Divers can be briefed on the damage they can cause in the water, often unwittingly. They can be given buoyancy training or be better supervised while taking photos, for example. But the process of getting information across is slow and frustrating, compared with how easily corals are harmed.
Corals also propagate very slowly; the fastest-growing species will grow maybe 10cm a year. Some grow 0.5cm to 1cm a year. “Imagine a big coral reef that is 500 to 700 years old. If you drive a boat or throw an anchor into it, it’s not going to recover tomorrow,” Hyde says.
The best approach is to avoid damaging the outcrop in the first place, and marine parks and resorts can help by telling visitors who cannot swim to wear a life jacket because they are going to a spot where the coral is deeper than they can stand to get a good look at it, but not close enough to do any harm. “But people are not doing that and they are physically damaging the reefs.”
Trash is another major problem. Taking people to a beach covered with plastic trash helps them to understand the need to be more careful with plastic use and disposal. There is also a beneficial effect on ecosystems: removing the trash, even if only periodically, means it is no longer polluting and damaging marine ecosystems, Hyde says.
Reef Check wants to use Shiseido’s brand strength to improve local waste management efforts. “All small islands have a problem with managing trash, and the more tourists they receive, the bigger the problem. In all our programme locations, we look at how we can improve waste management, mainly through recycling schemes for plastics, as these are one of the most difficult things for communities to manage.”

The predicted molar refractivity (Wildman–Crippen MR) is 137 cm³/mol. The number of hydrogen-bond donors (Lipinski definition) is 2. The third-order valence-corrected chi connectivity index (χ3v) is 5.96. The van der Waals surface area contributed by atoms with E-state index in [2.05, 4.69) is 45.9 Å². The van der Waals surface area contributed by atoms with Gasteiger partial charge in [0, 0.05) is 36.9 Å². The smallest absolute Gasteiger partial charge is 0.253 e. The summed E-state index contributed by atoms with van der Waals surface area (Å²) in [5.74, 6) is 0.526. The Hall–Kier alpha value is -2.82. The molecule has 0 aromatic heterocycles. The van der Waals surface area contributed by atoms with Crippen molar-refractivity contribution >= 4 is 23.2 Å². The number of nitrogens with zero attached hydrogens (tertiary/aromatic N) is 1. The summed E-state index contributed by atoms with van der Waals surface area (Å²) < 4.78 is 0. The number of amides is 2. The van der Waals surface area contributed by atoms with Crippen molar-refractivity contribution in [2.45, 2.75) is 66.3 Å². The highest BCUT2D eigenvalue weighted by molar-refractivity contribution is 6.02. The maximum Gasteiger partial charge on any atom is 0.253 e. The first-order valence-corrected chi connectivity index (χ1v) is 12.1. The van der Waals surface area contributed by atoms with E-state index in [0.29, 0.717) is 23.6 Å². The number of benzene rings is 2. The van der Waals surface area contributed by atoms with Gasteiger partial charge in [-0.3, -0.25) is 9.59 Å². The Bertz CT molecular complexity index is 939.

In Mantanani Besar, where it is expanding a trial waste scheme to the whole island, the group has rescued more than 50,000 plastic bottles and prevented them from being thrown into the sea. “We need to expand these efforts to raise awareness and change habits, but also put in place infrastructure to make waste segregation and recycling easier.”
There is also a need to address tourism numbers and tourism management, Hyde adds, as more people in the water inevitably means more damage. Again, education is important, as well as programmes to reduce the impact of tourism across the board, including diving.
Another problem is getting the marine conservation message across to those not exposed to marine life. Unlike forests, visible when you look out the window, people in the city may not go to the islands. So, Reef Check is using food to link them to its programmes.
“Garoupa is a reef fish — it grows on the corals. They will disappear if their habitat is gone. Other fish that we eat spend some of their lifecycle on the reefs and some time in deep water. Again, no reefs, no fish,” Hyde explains.
With Malaysians’ love for eating and brands such as Shiseido reminding consumers to respect the oceans, Reef Check hopes to preserve the ecosystem services that reefs provide to society.
This article first appeared on Aug 3, 2020 in The Edge Malaysia.